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Language barrier? Don't make this mistake.

When you need to talk to someone who doesn't speak your language, having access to a translation tool or someone who can interpret can be incredibly helpful. However, choosing the wrong option can lead to a conversation that's not much better than having no help.

Have you ever tried using a translator app like Google Translate but gave up because it made too many mistakes or the conversation flow was too clunky? Or have you ever asked a bilingual person to interpret something important only to get the feeling that critical details were getting missed? If so, you may have used the wrong translation method for the conversation. (We'll talk about the options later.) Fortunately, selecting the best option is straightforward, and if you keep a few things in mind, knowing which one to use will be second nature.


Risk vs. Complexity

The first step is to consider what's on the line. When communicating between different languages, there's always a risk of misunderstanding. Let's call this Interaction Risk. The consequences of such misunderstandings can range from a minor inconvenience, such as receiving the wrong-sized towels in a hotel room, to severe consequences, such as an incorrect medical diagnosis. Knowing what's at stake is the first half of knowing which translation option to use.

The other half is knowing how complex the expressed ideas are. We'll call this Conversational Complexity. For example, asking for more bath towels is much simpler than explaining the nuances of one's symptoms.

When you consider Interaction Risk and Conversational Complexity together, you'll know the relative skill level needed to interpret your conversation. For illustration, look at the diagram below, which shows hypothetical conversation settings and how they compare. Note that the values of the points are arbitrary and not meant for comparison.


Conversation scenarios

Picking the best translation option

To translate these conversations, we have options that fall into three categories.

  • Basic - Machine translation apps (ex. Google Translate)
  • Casual - A bilingual bystander (either someone you know or a kind stranger)
  • Advanced - A professional interpreter

Generally, machine translation apps are free and ideal for up to a sentence or two, but beyond that, they may be more hindrance than helpful. If you've ever used an app to translate a conversation, you know how cumbersome it can be, not to mention accuracy far from perfect. Bilingual bystanders are great for everyday conversations but are not always available when needed. And lastly, professional interpreters are widely available and essential when precision and accuracy are necessary, but they can be expensive.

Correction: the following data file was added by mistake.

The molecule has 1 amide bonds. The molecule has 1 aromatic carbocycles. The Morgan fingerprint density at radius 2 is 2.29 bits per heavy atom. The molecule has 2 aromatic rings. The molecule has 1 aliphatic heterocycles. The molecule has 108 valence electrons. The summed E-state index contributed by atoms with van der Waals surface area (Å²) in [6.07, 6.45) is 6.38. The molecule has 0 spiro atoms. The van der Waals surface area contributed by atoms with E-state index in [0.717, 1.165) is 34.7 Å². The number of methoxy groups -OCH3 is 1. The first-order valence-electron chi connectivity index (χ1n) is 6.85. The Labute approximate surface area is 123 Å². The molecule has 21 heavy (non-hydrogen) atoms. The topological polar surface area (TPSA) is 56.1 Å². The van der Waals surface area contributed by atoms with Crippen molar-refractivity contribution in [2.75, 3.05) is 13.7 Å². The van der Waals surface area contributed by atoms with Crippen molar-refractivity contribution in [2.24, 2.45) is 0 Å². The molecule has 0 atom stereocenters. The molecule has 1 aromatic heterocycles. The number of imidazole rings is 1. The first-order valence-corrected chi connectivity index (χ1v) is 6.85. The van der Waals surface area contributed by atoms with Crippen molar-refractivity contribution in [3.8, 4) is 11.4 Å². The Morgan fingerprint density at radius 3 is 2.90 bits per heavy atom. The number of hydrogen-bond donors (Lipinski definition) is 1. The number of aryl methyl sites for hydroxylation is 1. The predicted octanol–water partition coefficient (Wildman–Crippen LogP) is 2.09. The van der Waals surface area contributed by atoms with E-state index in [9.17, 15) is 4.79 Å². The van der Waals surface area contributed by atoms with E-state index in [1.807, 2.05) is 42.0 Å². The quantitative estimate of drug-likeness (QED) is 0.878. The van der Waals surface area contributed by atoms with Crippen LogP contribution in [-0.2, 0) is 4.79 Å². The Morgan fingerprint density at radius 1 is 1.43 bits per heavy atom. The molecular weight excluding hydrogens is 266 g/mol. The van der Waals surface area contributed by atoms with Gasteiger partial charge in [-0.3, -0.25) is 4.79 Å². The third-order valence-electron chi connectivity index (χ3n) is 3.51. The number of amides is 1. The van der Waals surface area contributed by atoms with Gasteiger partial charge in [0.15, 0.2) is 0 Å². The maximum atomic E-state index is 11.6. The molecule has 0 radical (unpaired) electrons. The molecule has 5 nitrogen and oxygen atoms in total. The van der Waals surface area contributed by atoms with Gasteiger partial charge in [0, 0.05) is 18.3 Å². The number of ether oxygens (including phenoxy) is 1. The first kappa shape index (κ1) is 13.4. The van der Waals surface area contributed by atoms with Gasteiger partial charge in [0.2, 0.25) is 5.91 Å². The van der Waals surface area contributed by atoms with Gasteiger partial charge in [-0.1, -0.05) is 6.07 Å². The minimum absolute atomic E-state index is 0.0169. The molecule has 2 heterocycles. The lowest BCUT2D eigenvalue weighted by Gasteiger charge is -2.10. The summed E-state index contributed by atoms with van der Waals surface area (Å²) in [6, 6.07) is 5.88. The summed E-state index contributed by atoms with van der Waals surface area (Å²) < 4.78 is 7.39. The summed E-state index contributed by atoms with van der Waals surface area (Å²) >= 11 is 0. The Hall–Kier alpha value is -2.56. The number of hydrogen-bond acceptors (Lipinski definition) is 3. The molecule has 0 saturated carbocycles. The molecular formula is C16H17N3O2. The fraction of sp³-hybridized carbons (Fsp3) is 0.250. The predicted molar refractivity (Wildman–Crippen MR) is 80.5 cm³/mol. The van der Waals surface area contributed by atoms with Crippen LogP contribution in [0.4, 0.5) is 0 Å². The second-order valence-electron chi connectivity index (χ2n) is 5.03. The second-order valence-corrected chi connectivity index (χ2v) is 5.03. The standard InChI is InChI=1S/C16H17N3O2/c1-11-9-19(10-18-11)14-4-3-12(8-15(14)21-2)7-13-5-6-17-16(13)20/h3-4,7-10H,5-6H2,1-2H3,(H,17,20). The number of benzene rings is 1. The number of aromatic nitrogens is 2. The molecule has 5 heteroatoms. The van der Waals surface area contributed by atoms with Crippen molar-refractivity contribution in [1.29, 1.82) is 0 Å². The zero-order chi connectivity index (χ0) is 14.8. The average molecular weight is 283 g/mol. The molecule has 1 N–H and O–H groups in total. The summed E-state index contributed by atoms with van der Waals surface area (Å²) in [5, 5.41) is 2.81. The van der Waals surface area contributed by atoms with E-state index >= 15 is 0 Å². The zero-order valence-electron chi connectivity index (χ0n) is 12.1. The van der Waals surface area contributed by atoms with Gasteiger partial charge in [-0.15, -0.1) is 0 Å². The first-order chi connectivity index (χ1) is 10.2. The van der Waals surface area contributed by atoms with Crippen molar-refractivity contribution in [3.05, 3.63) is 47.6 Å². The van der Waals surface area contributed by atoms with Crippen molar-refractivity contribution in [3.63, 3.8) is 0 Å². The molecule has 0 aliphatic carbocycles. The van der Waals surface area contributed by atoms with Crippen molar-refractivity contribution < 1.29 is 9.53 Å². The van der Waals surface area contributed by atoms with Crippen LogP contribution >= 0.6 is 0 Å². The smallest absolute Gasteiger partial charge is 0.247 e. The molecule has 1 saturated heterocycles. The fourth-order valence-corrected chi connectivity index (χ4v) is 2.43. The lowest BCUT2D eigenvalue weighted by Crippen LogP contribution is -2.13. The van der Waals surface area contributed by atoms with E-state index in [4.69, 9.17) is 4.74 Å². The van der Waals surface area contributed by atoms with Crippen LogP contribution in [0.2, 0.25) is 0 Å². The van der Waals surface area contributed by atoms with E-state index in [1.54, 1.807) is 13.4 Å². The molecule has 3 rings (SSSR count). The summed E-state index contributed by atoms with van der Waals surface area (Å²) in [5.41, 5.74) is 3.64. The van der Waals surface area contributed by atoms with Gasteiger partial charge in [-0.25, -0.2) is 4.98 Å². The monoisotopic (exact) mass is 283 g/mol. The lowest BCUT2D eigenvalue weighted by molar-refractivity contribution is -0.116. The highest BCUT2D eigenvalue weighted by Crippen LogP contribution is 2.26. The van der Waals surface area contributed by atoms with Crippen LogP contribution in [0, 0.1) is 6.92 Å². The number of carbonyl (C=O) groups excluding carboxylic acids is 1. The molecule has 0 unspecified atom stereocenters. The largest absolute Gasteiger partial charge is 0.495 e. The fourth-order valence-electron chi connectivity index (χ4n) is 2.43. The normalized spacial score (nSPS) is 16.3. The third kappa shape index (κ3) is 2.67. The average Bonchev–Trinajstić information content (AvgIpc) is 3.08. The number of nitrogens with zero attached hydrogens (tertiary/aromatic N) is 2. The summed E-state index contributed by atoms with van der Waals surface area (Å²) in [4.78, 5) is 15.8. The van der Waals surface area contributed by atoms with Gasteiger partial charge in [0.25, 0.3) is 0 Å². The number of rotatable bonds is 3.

Referring to our diagram above, we can use simple criteria to group our hypothetical conversations into the same categories. Specifically, basic conversations involve low Conversational Complexity AND low Interaction Risk. Advanced conversations involve either high Conversational Complexity OR high Interaction Risk, and casual conversations cover everything in between.

So for best results, use a machine translation app for basic conversations. For casual interactions, grab a bilingual bystander, and for advanced conversations, use a professional interpreter. 

Conversation scenarios grouped by translation methodWhy it matters

What happens if you pick the wrong translation option? If your situation calls for a bilingual bystander, but you think you need an interpreter, you could pay more than you need to by hiring one, or worse yet, you do without because the cost seems too expensive. On the other hand, if you need an interpreter and try to get by with a bilingual bystander or machine translation app, you could miss important details and risk the consequences of any mistakes.

Another aspect to consider is availability. Many free machine translation apps exist, and many professional interpreters are available via phone or their apps. But what about bilingual bystanders? What if you need help with a casual conversation, but none are available? We're working on a solution to make virtual bilingual bystanders as readily available on your phone as machine translation apps and professional interpreters are. Do you have a specific need? We'd love to hear about it.